Aoshima has produced several versions of the USS Wasp: Atlantic service with the British fleet, right after she arrived in the Pacific, and at her sinking with the I-19 submarine. This last version is the one being reviewed here. Searching online it looks like the kits are all basically the same, except the last two have different aircraft, and the most current includes the I-19.

The kit is well packaged and everything was still on the sprues. The detail of the hull and flight deck are pretty nice for this scale, ships boats and rafts are decent, and the weapons/gun directors are good likeness, but could benefit from being replaced with aftermarket parts.

Sprue A is the hull. The detailing on the hull is pretty good, eyebrows over the portholes and the degaussing cable is cast into the hull. The hangar deck doors are all molded into the closed position, except for the forward most ones. The sections on the roll up doors are over scale, but not too terribly to detract from the overall model. The molding is nice and crisp. I have read that the hull (the whole kit actually) is slightly under scale, but since I do not have plans handy I cannot give exact measurements. Click to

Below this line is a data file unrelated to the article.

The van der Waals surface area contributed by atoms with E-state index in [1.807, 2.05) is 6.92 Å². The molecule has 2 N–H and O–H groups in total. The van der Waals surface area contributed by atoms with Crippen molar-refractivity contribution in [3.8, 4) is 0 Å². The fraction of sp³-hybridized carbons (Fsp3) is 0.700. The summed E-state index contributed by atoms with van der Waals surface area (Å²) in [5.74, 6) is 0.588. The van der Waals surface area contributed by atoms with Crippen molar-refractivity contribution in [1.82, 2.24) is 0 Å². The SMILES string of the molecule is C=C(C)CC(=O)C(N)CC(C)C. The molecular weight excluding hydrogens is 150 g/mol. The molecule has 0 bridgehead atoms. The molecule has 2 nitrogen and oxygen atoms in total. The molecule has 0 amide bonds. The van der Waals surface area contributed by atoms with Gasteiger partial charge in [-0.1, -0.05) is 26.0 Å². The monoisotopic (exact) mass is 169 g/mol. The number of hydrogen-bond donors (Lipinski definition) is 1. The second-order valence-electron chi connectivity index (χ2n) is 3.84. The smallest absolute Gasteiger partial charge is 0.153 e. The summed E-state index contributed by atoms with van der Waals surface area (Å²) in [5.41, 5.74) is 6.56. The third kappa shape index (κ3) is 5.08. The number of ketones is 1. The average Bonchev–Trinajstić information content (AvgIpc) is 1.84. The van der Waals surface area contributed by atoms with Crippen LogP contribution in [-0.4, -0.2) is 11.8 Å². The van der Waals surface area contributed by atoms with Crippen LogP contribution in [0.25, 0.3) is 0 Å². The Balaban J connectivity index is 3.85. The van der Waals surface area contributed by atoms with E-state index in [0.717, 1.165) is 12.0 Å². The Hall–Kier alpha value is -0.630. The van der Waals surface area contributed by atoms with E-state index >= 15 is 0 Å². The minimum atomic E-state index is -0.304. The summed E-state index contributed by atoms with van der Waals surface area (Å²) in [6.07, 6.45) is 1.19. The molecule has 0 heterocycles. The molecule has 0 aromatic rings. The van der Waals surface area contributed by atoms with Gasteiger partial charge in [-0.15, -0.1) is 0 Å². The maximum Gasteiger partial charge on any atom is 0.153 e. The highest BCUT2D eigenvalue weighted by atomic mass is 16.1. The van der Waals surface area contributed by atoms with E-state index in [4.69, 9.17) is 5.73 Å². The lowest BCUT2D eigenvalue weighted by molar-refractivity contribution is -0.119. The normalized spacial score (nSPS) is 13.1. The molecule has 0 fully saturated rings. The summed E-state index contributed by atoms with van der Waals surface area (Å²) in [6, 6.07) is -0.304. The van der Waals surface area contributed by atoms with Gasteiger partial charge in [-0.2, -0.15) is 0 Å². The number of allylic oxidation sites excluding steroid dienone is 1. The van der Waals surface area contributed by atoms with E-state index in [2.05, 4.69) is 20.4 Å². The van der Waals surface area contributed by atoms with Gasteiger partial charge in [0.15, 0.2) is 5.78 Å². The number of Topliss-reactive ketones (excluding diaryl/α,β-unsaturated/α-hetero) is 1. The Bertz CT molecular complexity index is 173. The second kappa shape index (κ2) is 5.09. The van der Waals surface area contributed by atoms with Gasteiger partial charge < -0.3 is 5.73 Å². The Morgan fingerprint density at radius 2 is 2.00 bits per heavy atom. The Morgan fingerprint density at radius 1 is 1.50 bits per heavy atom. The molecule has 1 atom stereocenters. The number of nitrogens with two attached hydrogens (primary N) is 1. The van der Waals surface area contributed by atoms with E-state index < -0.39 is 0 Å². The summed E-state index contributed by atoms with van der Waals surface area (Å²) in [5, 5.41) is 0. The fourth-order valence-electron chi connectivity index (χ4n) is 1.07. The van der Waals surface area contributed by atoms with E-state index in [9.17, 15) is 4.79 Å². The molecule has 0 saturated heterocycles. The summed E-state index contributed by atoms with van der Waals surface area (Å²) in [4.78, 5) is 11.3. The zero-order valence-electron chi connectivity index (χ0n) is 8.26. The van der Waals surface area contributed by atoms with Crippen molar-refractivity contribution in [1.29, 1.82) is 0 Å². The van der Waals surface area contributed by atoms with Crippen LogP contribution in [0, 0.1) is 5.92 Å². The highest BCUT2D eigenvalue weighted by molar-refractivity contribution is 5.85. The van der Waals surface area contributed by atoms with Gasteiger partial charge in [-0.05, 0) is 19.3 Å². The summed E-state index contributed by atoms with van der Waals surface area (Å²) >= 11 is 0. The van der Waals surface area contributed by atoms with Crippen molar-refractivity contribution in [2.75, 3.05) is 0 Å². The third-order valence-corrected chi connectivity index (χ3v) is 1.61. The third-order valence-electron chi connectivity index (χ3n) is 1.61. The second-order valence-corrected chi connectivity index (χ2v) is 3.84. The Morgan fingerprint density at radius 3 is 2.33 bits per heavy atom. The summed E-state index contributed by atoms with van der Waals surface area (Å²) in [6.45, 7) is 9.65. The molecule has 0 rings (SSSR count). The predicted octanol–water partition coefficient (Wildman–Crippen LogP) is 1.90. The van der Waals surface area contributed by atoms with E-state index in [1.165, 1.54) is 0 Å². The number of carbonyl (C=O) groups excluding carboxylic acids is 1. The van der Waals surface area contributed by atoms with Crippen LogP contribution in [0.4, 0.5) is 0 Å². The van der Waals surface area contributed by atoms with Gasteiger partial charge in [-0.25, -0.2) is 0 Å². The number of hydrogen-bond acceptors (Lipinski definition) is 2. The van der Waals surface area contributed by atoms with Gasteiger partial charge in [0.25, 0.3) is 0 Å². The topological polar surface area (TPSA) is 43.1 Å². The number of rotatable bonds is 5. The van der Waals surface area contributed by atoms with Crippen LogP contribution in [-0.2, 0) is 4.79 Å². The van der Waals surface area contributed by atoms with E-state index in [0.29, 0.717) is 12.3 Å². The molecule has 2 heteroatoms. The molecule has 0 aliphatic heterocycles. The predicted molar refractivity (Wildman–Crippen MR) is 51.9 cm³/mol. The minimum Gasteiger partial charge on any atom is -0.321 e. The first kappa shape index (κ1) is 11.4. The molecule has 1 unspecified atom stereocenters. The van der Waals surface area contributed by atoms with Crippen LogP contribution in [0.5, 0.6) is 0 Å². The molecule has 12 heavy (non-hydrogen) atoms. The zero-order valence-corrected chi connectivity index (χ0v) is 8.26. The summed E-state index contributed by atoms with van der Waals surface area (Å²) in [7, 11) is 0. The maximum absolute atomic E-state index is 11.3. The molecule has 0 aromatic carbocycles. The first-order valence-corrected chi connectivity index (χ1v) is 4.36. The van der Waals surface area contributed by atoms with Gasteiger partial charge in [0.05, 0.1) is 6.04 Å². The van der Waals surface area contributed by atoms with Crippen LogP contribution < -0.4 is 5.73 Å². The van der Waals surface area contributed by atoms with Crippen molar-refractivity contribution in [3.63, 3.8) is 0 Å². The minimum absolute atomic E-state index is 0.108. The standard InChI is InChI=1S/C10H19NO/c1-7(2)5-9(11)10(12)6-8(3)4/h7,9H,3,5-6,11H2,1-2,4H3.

enlarge image
Sprue B is the flight deck and some of the superstructure/island structures. The flight deck is nicely cast as one piece, no deck seams to worry about here. The detailing on the flight deck is crisp and very nice, and not too out of scale. This sprue includes the elevators and “pits” for them, this is the majority of the hangar deck detail. The other pieces are nicely cast and decently detailed. The splinter shields are obviously out of scale and this is a problem throughout the kit.
Sprue C contains the waterline plate, the forecastle, flight deck bracing, and the other detailing for the hangar deck. The forecastle comes with the anchor chains and capstands molded into the deck, at this scale and since they’ll be under the flight deck I felt this was completely acceptable.